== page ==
On Monday, I received the same horrific phone call I have dreadfully received too many times before here at the Military Religious Freedom Foundation.
A grieving family member tearfully informed me that yet another one of our MRFF clients died by suicide.
The shock and despair, as always, come forward at the speed of light. There is no defense to it, nor should there be.
The full magnitude of the hurt is not possible to describe in the written word.
Again, no mitigation is extant, nor should there be.
The young man who took his life had only recently been honorably discharged. He had been decorated multiple times for valor in combat in Afghanistan and elsewhere.
I had spoken to him only a few days ago. He seemed happy and resolved to fully engage his new civilian life pursuits. He had his whole life in front of him.
He had the GI Bill and was going to go to college. He wanted to become an engineer.
Spouses need a seat at the table to help address the military's suicide problem, says the author of this commentary.
I came to know him because of our work here at the foundation. He was a Christian but had been repeatedly targeted by his military superiors for not fully embracing their fundamentalist version of Christianity. MRFF had successfully weighed in on several occasions to help him through the years. We had developed a bond, and communicated frequently.
I thought he would do so well and live a happy and productive life he had so well earned, just as he had so courageously and selflessly fought for our country.
I was wrong.
As is so often the case, I — and the people who loved him — are at a loss in understanding why he took his own life.
His suicide is the third one among our 71,000-plus MRFF clients in the past 27 months. (The 15th overall since we began in 2005. The other two MRFF client suicide victims over these last 27 months were Muslim and atheist.
As many of you know, there is another pandemic ravaging our nation besides COVID-19.
It is the shocking number of daily suicides among America’s service members and veterans.
Approximately three active-duty service members and 17 veterans kill themselves every day, according to the latest study from the Department of Veterans Affairs.
In a cruel way, we have been fortunate at MRFF because the numbers of suicides among our clients are below the military-wide rates. But that is no comfort.
This dismal national outrage must stop, and we are all complicit unless we do something to help.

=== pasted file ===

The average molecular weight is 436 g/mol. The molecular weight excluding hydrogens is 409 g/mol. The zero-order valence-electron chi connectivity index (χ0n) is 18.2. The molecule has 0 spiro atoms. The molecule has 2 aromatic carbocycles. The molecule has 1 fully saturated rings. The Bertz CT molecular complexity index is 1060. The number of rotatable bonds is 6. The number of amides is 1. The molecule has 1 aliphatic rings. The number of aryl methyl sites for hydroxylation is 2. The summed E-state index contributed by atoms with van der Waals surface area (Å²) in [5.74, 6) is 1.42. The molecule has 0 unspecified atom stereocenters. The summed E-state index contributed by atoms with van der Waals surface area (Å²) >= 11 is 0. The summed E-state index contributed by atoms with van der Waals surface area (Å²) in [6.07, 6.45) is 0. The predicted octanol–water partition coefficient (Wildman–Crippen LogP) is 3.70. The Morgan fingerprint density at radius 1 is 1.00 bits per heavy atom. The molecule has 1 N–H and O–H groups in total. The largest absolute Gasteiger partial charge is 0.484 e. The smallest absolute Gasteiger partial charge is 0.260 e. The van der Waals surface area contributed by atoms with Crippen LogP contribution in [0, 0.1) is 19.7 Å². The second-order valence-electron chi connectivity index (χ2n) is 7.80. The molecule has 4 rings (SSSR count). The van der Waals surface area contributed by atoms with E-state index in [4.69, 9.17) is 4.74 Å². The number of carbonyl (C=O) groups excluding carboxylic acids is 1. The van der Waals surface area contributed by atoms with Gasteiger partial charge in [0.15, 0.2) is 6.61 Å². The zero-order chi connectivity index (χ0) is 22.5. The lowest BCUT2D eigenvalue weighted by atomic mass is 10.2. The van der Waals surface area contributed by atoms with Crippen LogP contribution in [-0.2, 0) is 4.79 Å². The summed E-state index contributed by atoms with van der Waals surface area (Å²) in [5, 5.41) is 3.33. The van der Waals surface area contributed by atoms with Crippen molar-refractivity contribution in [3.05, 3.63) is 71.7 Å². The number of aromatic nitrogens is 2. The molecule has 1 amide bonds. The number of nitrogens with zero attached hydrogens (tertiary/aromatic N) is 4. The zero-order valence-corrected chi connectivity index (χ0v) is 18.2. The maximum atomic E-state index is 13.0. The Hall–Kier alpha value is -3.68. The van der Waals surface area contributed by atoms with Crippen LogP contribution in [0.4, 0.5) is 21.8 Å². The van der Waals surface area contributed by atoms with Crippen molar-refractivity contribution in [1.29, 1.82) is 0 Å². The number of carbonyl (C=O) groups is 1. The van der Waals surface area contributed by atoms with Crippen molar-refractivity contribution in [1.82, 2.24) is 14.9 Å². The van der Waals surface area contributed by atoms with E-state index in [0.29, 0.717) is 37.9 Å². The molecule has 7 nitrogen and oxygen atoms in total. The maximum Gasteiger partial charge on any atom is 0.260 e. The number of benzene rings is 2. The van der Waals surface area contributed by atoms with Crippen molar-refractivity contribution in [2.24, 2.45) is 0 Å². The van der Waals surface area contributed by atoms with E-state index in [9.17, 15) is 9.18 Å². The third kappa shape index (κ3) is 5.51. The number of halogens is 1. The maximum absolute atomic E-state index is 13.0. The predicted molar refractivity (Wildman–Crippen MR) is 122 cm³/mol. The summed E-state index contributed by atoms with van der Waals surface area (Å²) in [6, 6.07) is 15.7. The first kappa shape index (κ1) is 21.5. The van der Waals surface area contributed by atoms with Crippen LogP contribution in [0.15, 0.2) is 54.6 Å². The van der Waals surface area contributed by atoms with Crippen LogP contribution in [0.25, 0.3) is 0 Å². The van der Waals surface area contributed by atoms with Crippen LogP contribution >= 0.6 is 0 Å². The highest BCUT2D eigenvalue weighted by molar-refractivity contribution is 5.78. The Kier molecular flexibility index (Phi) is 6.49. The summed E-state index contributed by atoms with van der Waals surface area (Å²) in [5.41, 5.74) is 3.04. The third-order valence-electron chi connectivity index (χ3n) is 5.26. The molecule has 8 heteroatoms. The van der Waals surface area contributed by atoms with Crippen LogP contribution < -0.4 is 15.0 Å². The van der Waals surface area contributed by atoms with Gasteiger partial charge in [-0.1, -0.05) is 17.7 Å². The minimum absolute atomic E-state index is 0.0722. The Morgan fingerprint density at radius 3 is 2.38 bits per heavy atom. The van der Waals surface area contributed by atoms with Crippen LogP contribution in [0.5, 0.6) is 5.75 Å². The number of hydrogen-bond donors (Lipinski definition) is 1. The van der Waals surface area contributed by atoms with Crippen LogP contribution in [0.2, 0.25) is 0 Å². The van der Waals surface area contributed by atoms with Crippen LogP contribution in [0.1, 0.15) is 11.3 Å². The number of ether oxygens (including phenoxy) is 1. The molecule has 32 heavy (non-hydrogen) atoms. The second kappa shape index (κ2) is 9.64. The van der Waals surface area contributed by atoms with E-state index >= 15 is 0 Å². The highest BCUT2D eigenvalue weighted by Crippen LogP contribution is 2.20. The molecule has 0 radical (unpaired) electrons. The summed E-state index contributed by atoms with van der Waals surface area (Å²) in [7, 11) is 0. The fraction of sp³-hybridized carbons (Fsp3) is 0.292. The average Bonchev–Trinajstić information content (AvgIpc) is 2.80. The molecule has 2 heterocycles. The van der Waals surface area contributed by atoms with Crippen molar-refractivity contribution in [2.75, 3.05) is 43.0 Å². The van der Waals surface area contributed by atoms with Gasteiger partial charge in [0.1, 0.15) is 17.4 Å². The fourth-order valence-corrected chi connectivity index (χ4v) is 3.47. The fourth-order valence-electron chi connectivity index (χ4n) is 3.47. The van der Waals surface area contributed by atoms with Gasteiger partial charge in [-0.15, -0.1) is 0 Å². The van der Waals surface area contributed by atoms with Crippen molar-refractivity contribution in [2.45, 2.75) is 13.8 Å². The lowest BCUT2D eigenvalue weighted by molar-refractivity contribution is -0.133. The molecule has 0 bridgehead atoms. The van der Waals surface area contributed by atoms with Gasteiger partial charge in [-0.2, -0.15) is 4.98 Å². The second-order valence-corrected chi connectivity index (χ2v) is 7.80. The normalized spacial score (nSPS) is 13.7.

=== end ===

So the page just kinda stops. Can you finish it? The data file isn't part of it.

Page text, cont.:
The family member who called me yesterday told me something else.
Our now deceased MRFF client had been found in his bed.
Besides the pistol he had just fired, next to his body, was the Purple Heart he had earned…and something else: the MRFF Challenge Coin he had so happily received from us several years ago.
When told of this tragic fatality scene by his family member, I lost all emotional control.
There was no way not to. Nor should there have been.
Our active duty, reserve, Guard, cadet and midshipmen military members and veterans deserve much more than merely our fervent “thoughts and prayers,” gratitude and respect for their service.
They deserve our proactive energies directed to stopping this tidal wave of self-inflicted death.
Stay in close touch with loved ones and friends in uniform. The usual conversations about what they are doing and the plans they are making are fine, but in your conversations with them, be unafraid to go deeper. Encourage them to expose, in a loving and accepting environment, their worries, their fears, their insecurities, perhaps their despair.
Be bold. If you know they are struggling, get it out on the table and talk it through with them. Do everything in your power to help them through the darkness. Help them to see that a long, successful and fulfilling life awaits on the other side.
Be decisive. Urge them to get help if they need it, and don’t take “no” for an answer.
Spread the word. Be a leader in your circle of friends and colleagues. The stigma of mental health issues, whether real or perceived, is perhaps the biggest hindrance to suicide prevention, especially among members of the military. Do your part to eliminate it.
Refuse to leave anything unsaid. Don’t find yourself in the position of wondering, “Could I have done more?”
No more phone calls should ever have to be made like the one I received Monday.
Mikey Weinstein, a 1977 honor graduate of the United States Air Force Academy, is the founder and president of the Military Religious Freedom Foundation, a nonprofit advocacy group focused on service-related First Amendment issues. He served as legal counsel in the Reagan White House.
Veterans experiencing a mental health emergency can contact the Veteran Crisis Line at 1-800-273-8255 and select option 1 for a VA staffer. Veterans, troops or their family members can also text 838255 or visit VeteransCrisisLine.net for assistance.
Editor’s note: This is an Op-Ed and as such, the opinions expressed are those of the author. If you would like to respond, or have an editorial of your own you would like to submit, please contact Military Times managing editor Howard Altman, firstname.lastname@example.org.